VA Lawmakers Work toward Middle Ground on Transportation
Jan 28, 2013 09:13 PM EST
Lawmakers in the Virginia House of Delegates say working across the aisle will be the only way to solve the state's transportation funding problem. But some fundamental disagreements will make compromise difficult.
House Democrats announced their support for a variety of transportation funding bills. Those include bipartisan proposals to raise the state's gasoline tax by establishing a 5 percent wholesale tax. That flies in the face of Governor Bob McDonnell's transportation plan to eliminate the state's fixed 17.5 cent gas tax in favor of raising the sales tax to 5.8 percent (all of the 0.8 percent hike would go to transportation projects).
McDonnell argues his plan would provide more long-term growth for transportation funding. The buying power of the gas tax is diminishing, he argues, as vehicles become more fuel efficient. But Democrats say the governor's proposal to raise the sales tax on items excluding food and fuel places an unfair burden on consumers in the commonwealth, some of whom might not even use roads.
Democrats want a final transportation plan to include support for urban areas to independently raise their own fund for transportation projects. They have also long opposed the governor's suggestion of using more general fund revenue for transportation.
But despite disagreement on some key components, lawmakers say they are ready to reach some middle ground on such an important issue.
"We fully support a bipartisan approach to this problem," said House Minority Leader Delegate David Toscano. "We don't think we can solve this without a bipartisan approach."
Transportation legislation is expected to come before finance committees in both the House and Senate this week.
Virginia House Democratic Caucus MEDIA RELEASE
HOUSE DEMOCRATS OUTLINE BIPARTISAN TRANSPORTATION PROPOSAL
RICHMOND- Democrats in the Virginia House of Delegates announced their support for bipartisan approaches that address the Commonwealth's pressing transportation needs.
Democratic House Leader David J. Toscano (D- Charlottesville) and Delegates Vivian Watts (D- Fairfax), Matthew James (D- Chesapeake, Norfolk, Portsmouth) and Ken Plum (D- Fairfax), speaking on behalf of the House Democratic Caucus, today proposed a solution based on the following principles:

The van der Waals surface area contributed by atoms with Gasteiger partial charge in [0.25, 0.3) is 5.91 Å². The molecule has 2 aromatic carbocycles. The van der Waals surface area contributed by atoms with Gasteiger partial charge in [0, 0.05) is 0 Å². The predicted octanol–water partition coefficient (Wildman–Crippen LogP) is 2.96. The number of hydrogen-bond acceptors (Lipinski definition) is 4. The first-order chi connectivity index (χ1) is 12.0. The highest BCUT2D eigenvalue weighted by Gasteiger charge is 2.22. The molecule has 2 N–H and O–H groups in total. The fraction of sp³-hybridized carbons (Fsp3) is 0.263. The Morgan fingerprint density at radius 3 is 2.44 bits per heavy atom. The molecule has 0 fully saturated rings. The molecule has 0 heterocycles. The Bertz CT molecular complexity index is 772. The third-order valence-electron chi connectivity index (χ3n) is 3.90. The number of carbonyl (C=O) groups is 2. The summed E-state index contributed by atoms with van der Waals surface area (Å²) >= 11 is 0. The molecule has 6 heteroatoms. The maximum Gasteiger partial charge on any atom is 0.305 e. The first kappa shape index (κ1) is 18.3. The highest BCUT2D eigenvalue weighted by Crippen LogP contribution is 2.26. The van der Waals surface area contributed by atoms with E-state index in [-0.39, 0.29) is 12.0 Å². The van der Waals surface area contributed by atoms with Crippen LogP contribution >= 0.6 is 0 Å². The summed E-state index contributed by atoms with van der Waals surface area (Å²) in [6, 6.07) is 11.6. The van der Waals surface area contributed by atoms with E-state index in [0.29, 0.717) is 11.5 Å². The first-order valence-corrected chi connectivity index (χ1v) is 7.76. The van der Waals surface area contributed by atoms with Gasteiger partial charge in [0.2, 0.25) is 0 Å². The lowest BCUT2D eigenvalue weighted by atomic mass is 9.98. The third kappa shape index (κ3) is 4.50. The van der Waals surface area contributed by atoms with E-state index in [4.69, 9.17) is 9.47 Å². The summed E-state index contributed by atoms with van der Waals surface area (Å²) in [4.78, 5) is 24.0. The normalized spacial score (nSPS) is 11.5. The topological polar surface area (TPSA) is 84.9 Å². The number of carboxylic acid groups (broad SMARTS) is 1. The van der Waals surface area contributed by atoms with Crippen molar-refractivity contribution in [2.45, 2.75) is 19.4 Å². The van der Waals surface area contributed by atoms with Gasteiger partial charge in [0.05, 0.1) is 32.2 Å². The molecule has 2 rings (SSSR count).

1. It must generate at least $1 billion in new money per year. 2. It should rely on a realistic, dependable source of revenue, based on our actions, not those of the Congress. 3. It should not transfer monies that otherwise fund schools, health care and public safety. 4. It must fund not just maintenance, but construction, rail and transit. 5. It must provide additional revenue both immediately and into the future. 6. It must give authority to Northern Virginia & Hampton Roads to raise additional funds for their own transportation needs.
Specific measures, contained in both Republican and Democratic bills, that the House Democratic Caucus supports, include:
1. A 5% wholesale gas tax (contained in HB1677, HB1878, HB2063, HB2179, HB2253 and HB2333). 2. Allowing urban areas to raise transportation funds (HB1450, HB1472, HB1633, HB2063, HB2253, and HB 2333).
Delegate Vivian Watts, former Secretary of Transportation, emphasized the importance of raising enough funds to address not just maintenance but new construction, rail and transit. "Our reading of the Governor's proposal gives us serious concern about how much additional funds, if any, would be available for new construction and transit in his proposal. We believe the only viable answer must include a 5% wholesale gas tax" she said.
House Democratic Leader Delegate David Toscano, the Democratic Leader in the House of Delegates, concluded "The Governor has proposed a plan, and realizes that new revenues are needed to solve the problem. If we take the best of his plan and combine it with other Republican and Democratic proposals, we can produce something significant and long-lasting for Virginia's businesses and families."
Delegate Matthew James (D- Chesapeake, Norfolk, Portsmouth) and Delegate Ken Plum (D- Fairfax) spoke about the need to work in a bipartisan fashion and highlighted Republican proposals that have broad support in the House Democratic caucus.
"To fix our transportation gridlock, we need to fix the political gridlock that has prevented us from coming together and enacting real solutions. Allowing local jurisdictions to raise additional revenue to advance critical infrastructure projects is a sound idea and is more effective than Richmond making decisions for impacted communities," said Delegate Matthew James. "We need adopt the best solutions, irrespective of Party, irrespective of the politics."
"There are several Republican and Democratic measures that would raise additional revenue from those who use the Commonwealth's transit system for personal or commercial purposes and would not burden citizens who make minimal use of the transportation system," said Delegate Ken Plum. "The people of the Commonwealth have made it clear that they want a resolution to the transportation problem this year. They have also made it clear that they don't care which political party gets the credit, or who wins or loses, and expect a bi-partisan effort to achieve real solutions."
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Ed joined the NBC29 news team in May, 2011. A Charlotte, NC, native, he graduated from the University of North Carolina at Chapel Hill with degrees in journalism and political science.Full Story
Ed joined the NBC29 news team in May, 2011. A Charlotte, NC, native, he graduated from the University of North Carolina at Chapel Hill with degrees in journalism and political science. Email/Follow on Twitter/ Full Story